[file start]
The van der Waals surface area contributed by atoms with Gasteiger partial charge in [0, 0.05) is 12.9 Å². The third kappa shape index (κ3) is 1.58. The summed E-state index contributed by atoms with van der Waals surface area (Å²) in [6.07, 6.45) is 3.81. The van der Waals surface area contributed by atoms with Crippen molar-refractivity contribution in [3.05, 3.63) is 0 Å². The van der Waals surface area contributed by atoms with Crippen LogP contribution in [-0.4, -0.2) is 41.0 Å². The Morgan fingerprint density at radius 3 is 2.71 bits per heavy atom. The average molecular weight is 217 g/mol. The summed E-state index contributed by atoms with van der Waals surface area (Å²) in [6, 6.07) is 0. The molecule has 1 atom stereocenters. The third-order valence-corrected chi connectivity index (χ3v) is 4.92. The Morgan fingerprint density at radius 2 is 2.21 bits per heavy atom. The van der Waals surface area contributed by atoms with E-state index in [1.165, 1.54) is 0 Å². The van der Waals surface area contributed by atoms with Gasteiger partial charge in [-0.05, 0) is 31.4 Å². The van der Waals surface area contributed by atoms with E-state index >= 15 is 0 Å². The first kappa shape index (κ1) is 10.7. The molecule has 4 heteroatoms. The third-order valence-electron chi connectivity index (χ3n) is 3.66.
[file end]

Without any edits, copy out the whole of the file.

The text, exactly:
The van der Waals surface area contributed by atoms with Gasteiger partial charge in [0, 0.05) is 12.9 Å². The third kappa shape index (κ3) is 1.58. The summed E-state index contributed by atoms with van der Waals surface area (Å²) in [6.07, 6.45) is 3.81. The van der Waals surface area contributed by atoms with Crippen molar-refractivity contribution in [3.05, 3.63) is 0 Å². The van der Waals surface area contributed by atoms with Crippen LogP contribution in [-0.4, -0.2) is 41.0 Å². The Morgan fingerprint density at radius 3 is 2.71 bits per heavy atom. The average molecular weight is 217 g/mol. The summed E-state index contributed by atoms with van der Waals surface area (Å²) in [6, 6.07) is 0. The molecule has 1 atom stereocenters. The third-order valence-corrected chi connectivity index (χ3v) is 4.92. The Morgan fingerprint density at radius 2 is 2.21 bits per heavy atom. The van der Waals surface area contributed by atoms with E-state index in [1.165, 1.54) is 0 Å². The van der Waals surface area contributed by atoms with Gasteiger partial charge in [-0.05, 0) is 31.4 Å². The van der Waals surface area contributed by atoms with E-state index >= 15 is 0 Å². The first kappa shape index (κ1) is 10.7. The molecule has 4 heteroatoms. The third-order valence-electron chi connectivity index (χ3n) is 3.66.